5 teams that should have won the NCAA title
Throughout the history of the NCAA Tournament, a few teams have jumped off the page and made historians say, “wait, how did these guys not win it all?” In some cases, the team had talent and underachieved, or were simply hit by a perfect storm of circumstances. Whatever the case may be, we’ve compiled a list of five teams that fit that description.
5. 1974 UCLA Bruins
John Wooden won 10 national titles in his last 12 years in Westwood. The lone exceptions came during a rebuilding year in 1966, and with this team, which featured legendary big man Bill Walton (among others). UCLA’s 88-game win streak came to an end in January, but the Bruins appeared to be back on the beam going into a national semifinal against North Carolina State.
However, the David Thompson-led Wolfpack stifled Walton’s teammates, who shot just 20-for-50 in an 80-77 double-overtime loss (by contrast, Walton was 13-for-21). NC State would go on to win the title, while UCLA settled for a win over Kansas in the third-place game.
4. 2010 Kentucky Wildcats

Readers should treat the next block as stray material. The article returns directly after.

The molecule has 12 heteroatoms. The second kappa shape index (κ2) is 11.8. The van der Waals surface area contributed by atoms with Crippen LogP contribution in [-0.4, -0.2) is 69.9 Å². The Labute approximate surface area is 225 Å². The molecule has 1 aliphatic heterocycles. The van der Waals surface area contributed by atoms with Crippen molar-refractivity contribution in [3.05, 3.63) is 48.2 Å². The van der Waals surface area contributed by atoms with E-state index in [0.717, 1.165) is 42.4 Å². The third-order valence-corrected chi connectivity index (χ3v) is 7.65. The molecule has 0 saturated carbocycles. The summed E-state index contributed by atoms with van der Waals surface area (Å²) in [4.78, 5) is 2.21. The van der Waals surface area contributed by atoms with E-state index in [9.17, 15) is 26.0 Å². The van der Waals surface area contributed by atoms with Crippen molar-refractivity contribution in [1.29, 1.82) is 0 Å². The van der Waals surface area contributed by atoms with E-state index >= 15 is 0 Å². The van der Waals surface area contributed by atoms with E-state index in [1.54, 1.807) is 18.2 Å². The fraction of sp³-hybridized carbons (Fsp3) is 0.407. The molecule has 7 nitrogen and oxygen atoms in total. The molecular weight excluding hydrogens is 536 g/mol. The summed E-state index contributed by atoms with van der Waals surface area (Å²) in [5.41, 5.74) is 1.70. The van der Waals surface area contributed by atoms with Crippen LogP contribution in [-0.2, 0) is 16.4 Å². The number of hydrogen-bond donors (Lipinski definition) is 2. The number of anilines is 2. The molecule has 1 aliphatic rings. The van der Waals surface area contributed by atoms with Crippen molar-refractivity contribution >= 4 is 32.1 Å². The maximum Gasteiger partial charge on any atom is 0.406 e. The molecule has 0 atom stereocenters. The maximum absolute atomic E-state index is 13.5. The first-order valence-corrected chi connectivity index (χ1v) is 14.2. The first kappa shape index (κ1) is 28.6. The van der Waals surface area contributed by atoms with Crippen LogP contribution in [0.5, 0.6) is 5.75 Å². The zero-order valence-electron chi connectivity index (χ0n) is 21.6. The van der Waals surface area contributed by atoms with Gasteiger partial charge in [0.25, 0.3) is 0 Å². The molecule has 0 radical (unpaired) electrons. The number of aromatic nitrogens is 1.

Pound for pound, this may be the team with the most pure talent of the five listed. Kentucky’s starting lineup included future NBA stars John Wall, DeMarcus Cousins, and Eric Bledsoe.
The Wildcats won 35 games during the 2009-10 campaign, but the West Virginia Mountaineers would dash Kentucky’s title hopes with a 73-66 victory in the Elite Eight.
3. 1993 Michigan Wolverines
This was one of two squads to feature the “Fab Five,” which consisted of Chris Webber, Jalen Rose, Juwan Howard, Jimmy King, and Ray Jackson. The 1991-92 team ran into a Christian Laettner-led Duke squad, but 1993’s title seemed ripe for the taking.
The Wolverines met the North Carolina Tar Heels in the final, a game best known for Webber calling for a timeout Michigan did not have. North Carolina cut down the nets, and the Fab Five era was over.
2. 1983 Houston Cougars
The Cougars’ roster featured future Hall of Famers Hakeem Olajuwon and Clyde Drexler, as well as the marketing-friendly nickname “Phi Slama Jama.” Known for their high-flying, dunk-heavy style of play, Houston was heavily-favored to take down NC State in the final.
But the Wolfpack captured the title with Lorenzo Charles’s famous put-back dunk at the buzzer, which inspired Jim Valvano’s legendary reaction that lives on to this day.
1. 1985 Georgetown Hoyas
“Hoya Paranoia” was rampant across the country in the mid-1980’s. Georgetown fell in the 1982 national title game, won the 1984 crown, and seemed poised to go back-to-back in 1985.
All the John Thompson-coached, Patrick Ewing-led Hoyas had to do was get by Big East rival Villanova in the title game, but the Wildcats refused to play along. Instead, Rollie Massimino’s bunch played what’s regarded by many as “the perfect game,” and stunned Georgetown 66-64.